“So…” said Croesus. “When you say you’ll take me to Carlo…”
Yes, yes. I mean I will guide you to him, the bust assured him. Show you the way. Obviously I cannot take you anywhere. I am entirely reliant on you to take me places. You know, I realise you are a criminal, Croesus De Vere, but you possess a distinctly cruel streak. When a man has lost his legs, not to mention most of the rest of his body, it is really best not to taunt him over semantics about taking you anywhere. I may have been turned to stone, but I still have feelings.
“Sorry. Touched a nerve there.” Croesus grimaced and held his hands up in apology. “I’m an ex-criminal though. It’s an important distinction and one that puts me in a unique position to help you out of here.”
So you will do it?
Croesus pondered. It might be difficult, smuggling something the size of a bust out past the guards. Then again, maybe it didn’t have to be too complicated.
“All right. Come on. Let’s do this. Before I change my mind.”
Croesus grabbed the bust and whipped it off the pedestal, tucking it under his arm, inside his coat. It had some weight to it and he had to support it, cradling it with his other arm. No hands free for anything else.
This is your great plan for smuggling me out?
“Shut up and play along. Actually just shut up. This’ll work. And as long as you’re under my coat you can’t go hypnotising anyone else.” He shouted to the guards outside: “Open the door would you? Coming out!”
There was a pause. Probably the guards wondering why he couldn’t open the door for himself. Eventually they obliged and the doors parted. The guards peered in – with Chancellor Seedgrape standing between them.
“Well now,” he said. And the Chancellor didn’t only mince words, but served them up in a dry, gravyless shepherd’s pie of his own making. “Croesus. What are you up to now?”
“Pursuing my investigations.”
“Indeed? And what is it you are attempting to smuggle out under your coat?”
“Really? Honestly, Seedgrape, I get that you’re convinced I haven’t changed my stripes. That I’m still a criminal at heart. But when I was a criminal I was a master thief. Give me some credit. If I wanted to steal this, I’d devise some sort of master plan. Not just walk out with it under my coat. As for what it is – well, I’ll give you one guess. Seeing as a thief – the thief I’m hunting – walked off with everything else in the vault, there’s only one thing it can be, isn’t there?”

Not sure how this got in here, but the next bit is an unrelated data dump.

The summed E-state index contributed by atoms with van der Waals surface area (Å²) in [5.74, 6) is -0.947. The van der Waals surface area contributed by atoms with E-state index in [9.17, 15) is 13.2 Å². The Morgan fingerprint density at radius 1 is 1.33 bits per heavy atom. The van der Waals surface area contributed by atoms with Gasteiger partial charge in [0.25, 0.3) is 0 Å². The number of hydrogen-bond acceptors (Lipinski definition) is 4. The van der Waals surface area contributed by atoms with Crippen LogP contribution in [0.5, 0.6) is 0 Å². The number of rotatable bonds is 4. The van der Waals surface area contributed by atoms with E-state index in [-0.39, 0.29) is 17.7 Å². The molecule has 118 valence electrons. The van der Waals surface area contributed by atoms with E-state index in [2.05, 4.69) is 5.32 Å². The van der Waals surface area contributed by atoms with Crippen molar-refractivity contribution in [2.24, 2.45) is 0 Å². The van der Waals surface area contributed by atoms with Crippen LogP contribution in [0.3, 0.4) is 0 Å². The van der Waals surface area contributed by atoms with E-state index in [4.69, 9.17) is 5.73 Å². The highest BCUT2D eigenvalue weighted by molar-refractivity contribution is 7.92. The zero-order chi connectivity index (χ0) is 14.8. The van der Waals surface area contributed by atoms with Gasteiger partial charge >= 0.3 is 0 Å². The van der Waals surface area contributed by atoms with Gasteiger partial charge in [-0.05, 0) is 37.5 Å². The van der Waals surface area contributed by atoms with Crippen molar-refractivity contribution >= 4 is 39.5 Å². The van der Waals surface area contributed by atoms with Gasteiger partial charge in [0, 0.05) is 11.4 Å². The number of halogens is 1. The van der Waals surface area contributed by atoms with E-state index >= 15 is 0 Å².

“The bust of Montgomery Prye. Why on earth would you want that?”
“I don’t. Not even the thief wanted it.” Seedgrape had to be in on the state secret. He had to know it was no ordinary bust. That it was the remains of the petrified remains of the King’s brother. But if the King had no notion Monty was still alive and scheming within the stone, then Seedgrape was certainly also clueless. Croesus had to keep that in mind while crafting his story. “There’s some reason he left it here. To make some point that I don’t quite understand yet. So if I remove it now and our thief gets to hear about it, his point goes unmade. And if he’s anything like the thief I used to be, that’ll sting his pride.”
“You mean to bait him with the bust then?”
Croesus nodded. “Oh yes. I’ll take it to one of the established fences. Get word out it’s on the market. He’ll want it and he’ll come for it. Try to put it back in the vault if he can.”
“He would go so far?” Seedgrape clearly boggled at the audacity of the idea.
Croesus nodded all the more eagerly. Playing a touch of the audacious himself. “Oh yes. Vanity, see. It’s the one major weakness of master thieves. I should know.”
To Seedgrape, whose mind was so firmly made up about Croesus, this would sound like an admission of weakness in Croesus himself. And believable because the notion of Croesus as a deeply flawed individual appealed greatly to the Chancellor.
“It sounds a desperate plan,” said Seedgrape. “But if you believe it will catch our thief, I wish you luck.”
Plainly, Seedgrape wished Croesus nothing of the sort. He stood aside, wearing a smile he would be happy to don again if Croesus returned in failure.
Hugging the bust, Croesus marched past and made the long walk from the palace and its grounds. The guards were uniformly helpful, opening gates and doors when they saw he had his hands full. Before long, he was out in the streets.
Croesus patted Montgomery’s head. “There. What’d I tell you? Cunning is wasted on the simple. Sometimes it’s best to just go with the most straightforward solution.”
Point taken. And I quite agree.
“Well good.” A few pedestrians eyed Croesus oddly as he talked aloud to the lump under his coat. “Now you can keep your side of the bargain. Direct me to Carlo.”
Nothing could be simpler.
[To Be Concluded…]